No overnight structures- M&CC seeks breathing room for Water St vending 


Despite a High Court Order mandating vendors who ply their trade outside the Muneshwers Limited Building at Water and Commerce Streets, Georgetown, to remove structures from the area, the Mayor and City Council (M&CC) has allotted them time during the day to operate.

At the weekend several structures left behind by persons vending along the pavement and on the sides of the building were removed but some defiant vendors returned on Monday. Georgetown Mayor Alfred Mentor on Tuesday defended the vending operations there and said the City Engineers Department will remove all structures left beyond the allotted time.

The court order stemmed from a series of complaints that goes back 15 years and was granted by Chief Justice (ag) Roxanne George last November. In keeping with the order, the Mayor and City Council was mandated to seize the goods of vendors operating around the premises of Muneshwers Limited.

However, Mentore managed to strike a tripartite agreement that allows vendors to operate there until January 15, 2024.

“As long as nothing is left but persons are there overseeing whatever they bring there, based on our monitoring and regulating allow them to be there between this time and this time…as long as you leave it there overnight and the engineer realizes that, the City Engineer is empowered to remove it,” the Mayor said during a Press Conference at his office.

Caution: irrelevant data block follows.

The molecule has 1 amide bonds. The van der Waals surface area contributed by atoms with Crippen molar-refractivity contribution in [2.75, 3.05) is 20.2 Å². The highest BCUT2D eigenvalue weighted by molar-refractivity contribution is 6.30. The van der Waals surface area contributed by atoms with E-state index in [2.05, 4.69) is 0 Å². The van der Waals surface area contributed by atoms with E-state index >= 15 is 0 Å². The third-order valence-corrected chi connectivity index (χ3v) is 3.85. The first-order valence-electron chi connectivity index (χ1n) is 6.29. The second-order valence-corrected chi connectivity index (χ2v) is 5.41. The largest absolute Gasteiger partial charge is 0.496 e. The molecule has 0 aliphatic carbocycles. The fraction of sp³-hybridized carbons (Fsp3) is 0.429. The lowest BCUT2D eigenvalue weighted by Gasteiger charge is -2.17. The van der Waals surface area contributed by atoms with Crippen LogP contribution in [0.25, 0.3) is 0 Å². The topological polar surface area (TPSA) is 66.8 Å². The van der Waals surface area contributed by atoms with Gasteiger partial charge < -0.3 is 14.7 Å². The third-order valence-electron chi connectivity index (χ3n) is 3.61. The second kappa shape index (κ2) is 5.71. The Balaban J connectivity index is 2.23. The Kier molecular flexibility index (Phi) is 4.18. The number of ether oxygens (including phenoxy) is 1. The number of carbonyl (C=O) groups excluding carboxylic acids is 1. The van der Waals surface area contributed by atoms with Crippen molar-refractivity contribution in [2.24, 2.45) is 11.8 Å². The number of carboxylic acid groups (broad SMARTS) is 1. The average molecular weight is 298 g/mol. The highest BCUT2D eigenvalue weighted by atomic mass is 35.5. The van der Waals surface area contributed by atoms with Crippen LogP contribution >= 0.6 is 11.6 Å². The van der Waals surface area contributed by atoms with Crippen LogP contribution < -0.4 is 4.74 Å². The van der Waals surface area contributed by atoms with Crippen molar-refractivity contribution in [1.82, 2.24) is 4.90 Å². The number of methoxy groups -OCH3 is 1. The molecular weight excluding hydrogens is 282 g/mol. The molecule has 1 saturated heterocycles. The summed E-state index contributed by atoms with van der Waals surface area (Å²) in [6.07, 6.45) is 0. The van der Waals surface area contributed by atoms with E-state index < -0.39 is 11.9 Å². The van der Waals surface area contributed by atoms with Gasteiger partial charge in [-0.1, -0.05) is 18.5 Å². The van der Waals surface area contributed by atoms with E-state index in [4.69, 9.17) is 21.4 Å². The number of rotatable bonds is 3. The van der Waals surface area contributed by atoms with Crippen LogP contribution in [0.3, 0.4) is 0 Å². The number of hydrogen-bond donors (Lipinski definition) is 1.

Mayor of Georgetown, Alfred Mentore during his interview with the News Room concerning the roadside vending situation in the city. (Photo: News Room/ December 11, 2023)

Mentore added that the Council is awaiting a feasibility study to decide on a way forward for vending at all city markets and bazaars. In the meantime, the Council is also seeking legal advice and will meet next Monday to discuss the issue of vending.

He further argues that Water Street is a public road but he could not say which are streets or roads that fall under the responsibility of City Hall. Nevertheless, Mentore said the council will enforce its mandate of ensuring the pavements and streets are not hindered with permanent structures.

But he is also of the opinion that vendors need a space to operate and the council is trying to find a temporary fix.

“At the end of the day, the streets is somewhere that we have to monitor and regulate as a council, it’s difficult for the judge to say you can’t use your streets in whatever fashion or form.

“The reality is that there’s an overreach; at the end of the day we know what we have to work with, we know how we have to treat with it and we know how we have to manage it in a way that is workable,” Mentore said.

Meanwhile, Councillor Gregory Fraser said the Council will not leave the vendors without a means of acquiring income. He pointed out that this sort of vending was in operation for several years and it was condoned by all.

“We allowed it to happen from its inception, but what has happened now (is that) it’s growing out of proportion and we need to control it.

“It has to be a win-win, we have to satisfy the businesses, we have to satisfy the vendors who are trying to get an honest living,” Fraser said.

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